Subsidizing fresh produce and plant-based foods could reduce diet-related illness and health care costs.
Study finds a plant-based payoff with ‘produce prescriptions’
You are what you eat, an old saying goes. Now researchers in the United States say there’s some evidence that subsidizing fresh produce and plant-based foods through insurance programs is a sustainable approach to reducing both diet-related illness and health care costs.
Food PRICE (Policy Review and Intervention Cost-Effectiveness) is a research center at Tufts University, where cardiologist Dr. Dariush Mozaffarian and his colleagues at the Friedman School of Nutrition explore the connections between diet and human health. Four other universities and hospitals partner with the center, which is sponsored by the National Institutes of Health (NIH).
While the EAT-Lancet Commission, Greenpeace and other academic and advocacy communities make clear the need for a global shift to plant-based diets – a win-win for both people and the planet – the Tufts researchers look at how those health gains might work through insurance benefits or incentives. A new paper published in the journal PLOS Medicine shows the results of data simulations using Medicaid and Medicare, the largest U.S. national health insurance programs which now cover one in three Americans.
The study used a CVD-PREDICT data simulation model to run two different scenarios using statistically accurate samples of those 82 million people. In the first scenario, they evaluated the impact of a 30 percent subsidy on fruits and vegetables. The second one, called the “healthy food incentive,” kept the 30 percent subsidy level but applied it more broadly to include things like whole grains, nuts and seeds.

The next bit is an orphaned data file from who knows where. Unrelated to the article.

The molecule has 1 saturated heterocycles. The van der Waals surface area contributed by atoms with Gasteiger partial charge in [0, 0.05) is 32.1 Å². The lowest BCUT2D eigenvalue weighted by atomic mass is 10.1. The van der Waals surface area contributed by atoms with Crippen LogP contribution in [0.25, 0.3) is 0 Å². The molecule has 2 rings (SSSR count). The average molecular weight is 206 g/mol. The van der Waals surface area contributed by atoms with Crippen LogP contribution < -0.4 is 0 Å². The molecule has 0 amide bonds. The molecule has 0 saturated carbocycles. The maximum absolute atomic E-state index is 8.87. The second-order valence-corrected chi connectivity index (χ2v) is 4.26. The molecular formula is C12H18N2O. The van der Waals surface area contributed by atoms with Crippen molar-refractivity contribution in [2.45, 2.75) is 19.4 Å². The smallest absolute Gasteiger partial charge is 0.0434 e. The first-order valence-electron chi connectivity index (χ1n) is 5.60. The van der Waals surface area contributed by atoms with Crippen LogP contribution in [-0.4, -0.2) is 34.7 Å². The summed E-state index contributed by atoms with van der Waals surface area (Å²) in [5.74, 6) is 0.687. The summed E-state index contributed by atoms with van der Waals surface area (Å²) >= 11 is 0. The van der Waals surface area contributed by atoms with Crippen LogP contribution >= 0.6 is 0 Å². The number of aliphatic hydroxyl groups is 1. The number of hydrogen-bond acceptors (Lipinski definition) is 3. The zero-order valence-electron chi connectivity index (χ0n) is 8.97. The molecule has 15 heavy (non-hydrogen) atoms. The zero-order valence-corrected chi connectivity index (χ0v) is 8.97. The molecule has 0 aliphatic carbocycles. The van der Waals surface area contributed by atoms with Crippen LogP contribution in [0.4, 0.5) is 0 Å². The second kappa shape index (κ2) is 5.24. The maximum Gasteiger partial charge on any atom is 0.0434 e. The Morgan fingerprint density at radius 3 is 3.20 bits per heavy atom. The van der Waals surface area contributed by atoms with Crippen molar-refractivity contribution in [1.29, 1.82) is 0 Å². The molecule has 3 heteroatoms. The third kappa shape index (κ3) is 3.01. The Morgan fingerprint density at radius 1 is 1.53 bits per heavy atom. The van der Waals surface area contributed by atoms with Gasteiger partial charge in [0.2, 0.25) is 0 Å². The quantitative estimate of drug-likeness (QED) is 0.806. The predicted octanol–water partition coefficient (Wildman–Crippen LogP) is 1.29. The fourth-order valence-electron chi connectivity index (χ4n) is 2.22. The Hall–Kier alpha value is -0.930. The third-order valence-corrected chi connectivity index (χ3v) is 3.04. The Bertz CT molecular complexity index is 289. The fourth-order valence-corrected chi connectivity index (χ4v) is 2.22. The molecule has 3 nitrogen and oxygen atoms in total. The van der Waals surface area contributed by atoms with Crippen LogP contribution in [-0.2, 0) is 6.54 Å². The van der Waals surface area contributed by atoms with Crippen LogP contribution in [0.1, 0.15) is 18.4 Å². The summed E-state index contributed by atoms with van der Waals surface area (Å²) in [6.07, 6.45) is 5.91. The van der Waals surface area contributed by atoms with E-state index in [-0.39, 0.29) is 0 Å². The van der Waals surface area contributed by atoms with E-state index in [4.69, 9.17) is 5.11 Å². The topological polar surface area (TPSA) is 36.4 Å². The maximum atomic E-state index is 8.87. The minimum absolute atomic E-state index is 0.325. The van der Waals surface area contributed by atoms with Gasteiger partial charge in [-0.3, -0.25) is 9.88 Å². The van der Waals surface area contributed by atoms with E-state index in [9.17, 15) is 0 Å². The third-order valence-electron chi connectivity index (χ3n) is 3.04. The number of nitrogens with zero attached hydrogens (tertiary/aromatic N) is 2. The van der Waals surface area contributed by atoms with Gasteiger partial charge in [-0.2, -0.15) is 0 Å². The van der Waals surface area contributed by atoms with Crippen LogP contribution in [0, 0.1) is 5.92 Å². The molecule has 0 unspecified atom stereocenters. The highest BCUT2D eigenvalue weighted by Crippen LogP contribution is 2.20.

Projecting across the average years of care under those programs – simulated at 18.3 years – the Tufts team found an estimated 1.93 million cardiovascular disease events prevented through the incentives. It also predicts a USD$39.7 billion reduction in formal health care costs, all in the fruits and vegetables scenario.
In the “healthy food incentive” scenario, Mozaffarian and his colleagues estimate 3.28 million CVD events prevented – along with some diabetes reductions – and a savings of $100.2 billion in care costs. The research also found incentive programs cost-effective in implementation and in societal payoff.
“Implementing healthy food prescriptions within large government healthcare programs to promote healthier eating could generate substantial health gains and be highly cost-effective,” the team said.
They also point to a new “Produce Prescription Program,” which is part of a $20 million pilot launch included in the most recent U.S. Farm Bill authorization in December. Under the Harvesting Health Pilot Projects portion, the grant money will be spread across five years to test its “food as medicine” impact in low-income settings where people find cost or information barriers to choosing a plant-based diet.
That legislation was welcomed by advocates such as Wholesome Wave, which supports doctors, clinics and hospitals in writing “produce prescriptions,” with 69 percent of patients eating more plant-based foods. The bill also commits $400 million to local food chains, and $250 million for low-income seniors and veterans to spend on produce at local farmers markets.
What the new Tufts research does is establish a data link between healthy food prescriptions and their impact, expense and cost-effectiveness. It’s another step forward in establishing the importance of more sustainable plant-based diets, and helping to make change more accessible to real people.